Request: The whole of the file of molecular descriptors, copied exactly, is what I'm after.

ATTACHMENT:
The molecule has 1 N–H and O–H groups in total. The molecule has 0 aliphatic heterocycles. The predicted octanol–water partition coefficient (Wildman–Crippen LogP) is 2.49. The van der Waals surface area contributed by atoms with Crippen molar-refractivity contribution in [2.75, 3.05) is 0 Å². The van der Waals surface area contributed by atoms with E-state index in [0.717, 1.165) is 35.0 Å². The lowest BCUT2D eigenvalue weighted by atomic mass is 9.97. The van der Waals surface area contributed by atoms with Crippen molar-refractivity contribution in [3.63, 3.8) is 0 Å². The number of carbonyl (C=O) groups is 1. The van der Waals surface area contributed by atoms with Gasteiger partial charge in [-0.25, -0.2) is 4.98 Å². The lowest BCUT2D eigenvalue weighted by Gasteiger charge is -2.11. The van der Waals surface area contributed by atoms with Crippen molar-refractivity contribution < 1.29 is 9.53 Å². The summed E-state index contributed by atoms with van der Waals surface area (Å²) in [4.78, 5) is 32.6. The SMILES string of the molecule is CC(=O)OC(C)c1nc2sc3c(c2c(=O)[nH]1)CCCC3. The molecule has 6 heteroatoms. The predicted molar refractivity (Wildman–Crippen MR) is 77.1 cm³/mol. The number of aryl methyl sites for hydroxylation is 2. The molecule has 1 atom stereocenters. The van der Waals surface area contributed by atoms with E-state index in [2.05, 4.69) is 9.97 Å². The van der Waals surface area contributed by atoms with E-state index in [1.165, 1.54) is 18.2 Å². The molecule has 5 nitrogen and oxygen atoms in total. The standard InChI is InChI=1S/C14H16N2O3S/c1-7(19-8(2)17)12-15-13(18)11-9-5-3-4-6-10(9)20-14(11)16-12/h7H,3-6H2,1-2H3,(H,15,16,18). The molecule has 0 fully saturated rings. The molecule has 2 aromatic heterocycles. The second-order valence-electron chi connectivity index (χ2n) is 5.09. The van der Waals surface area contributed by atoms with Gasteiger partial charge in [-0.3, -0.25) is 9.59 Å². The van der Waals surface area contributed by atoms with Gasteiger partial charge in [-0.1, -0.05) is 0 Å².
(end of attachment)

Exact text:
The molecule has 1 N–H and O–H groups in total. The molecule has 0 aliphatic heterocycles. The predicted octanol–water partition coefficient (Wildman–Crippen LogP) is 2.49. The van der Waals surface area contributed by atoms with Crippen molar-refractivity contribution in [2.75, 3.05) is 0 Å². The van der Waals surface area contributed by atoms with E-state index in [0.717, 1.165) is 35.0 Å². The lowest BCUT2D eigenvalue weighted by atomic mass is 9.97. The van der Waals surface area contributed by atoms with Crippen molar-refractivity contribution in [3.63, 3.8) is 0 Å². The number of carbonyl (C=O) groups is 1. The van der Waals surface area contributed by atoms with Gasteiger partial charge in [-0.25, -0.2) is 4.98 Å². The lowest BCUT2D eigenvalue weighted by Gasteiger charge is -2.11. The van der Waals surface area contributed by atoms with Crippen molar-refractivity contribution < 1.29 is 9.53 Å². The summed E-state index contributed by atoms with van der Waals surface area (Å²) in [4.78, 5) is 32.6. The SMILES string of the molecule is CC(=O)OC(C)c1nc2sc3c(c2c(=O)[nH]1)CCCC3. The molecule has 6 heteroatoms. The predicted molar refractivity (Wildman–Crippen MR) is 77.1 cm³/mol. The number of aryl methyl sites for hydroxylation is 2. The molecule has 1 atom stereocenters. The van der Waals surface area contributed by atoms with E-state index in [2.05, 4.69) is 9.97 Å². The van der Waals surface area contributed by atoms with E-state index in [1.165, 1.54) is 18.2 Å². The molecule has 5 nitrogen and oxygen atoms in total. The standard InChI is InChI=1S/C14H16N2O3S/c1-7(19-8(2)17)12-15-13(18)11-9-5-3-4-6-10(9)20-14(11)16-12/h7H,3-6H2,1-2H3,(H,15,16,18). The molecule has 0 fully saturated rings. The molecule has 2 aromatic heterocycles. The second-order valence-electron chi connectivity index (χ2n) is 5.09. The van der Waals surface area contributed by atoms with Gasteiger partial charge in [-0.3, -0.25) is 9.59 Å². The van der Waals surface area contributed by atoms with Gasteiger partial charge in [-0.1, -0.05) is 0 Å².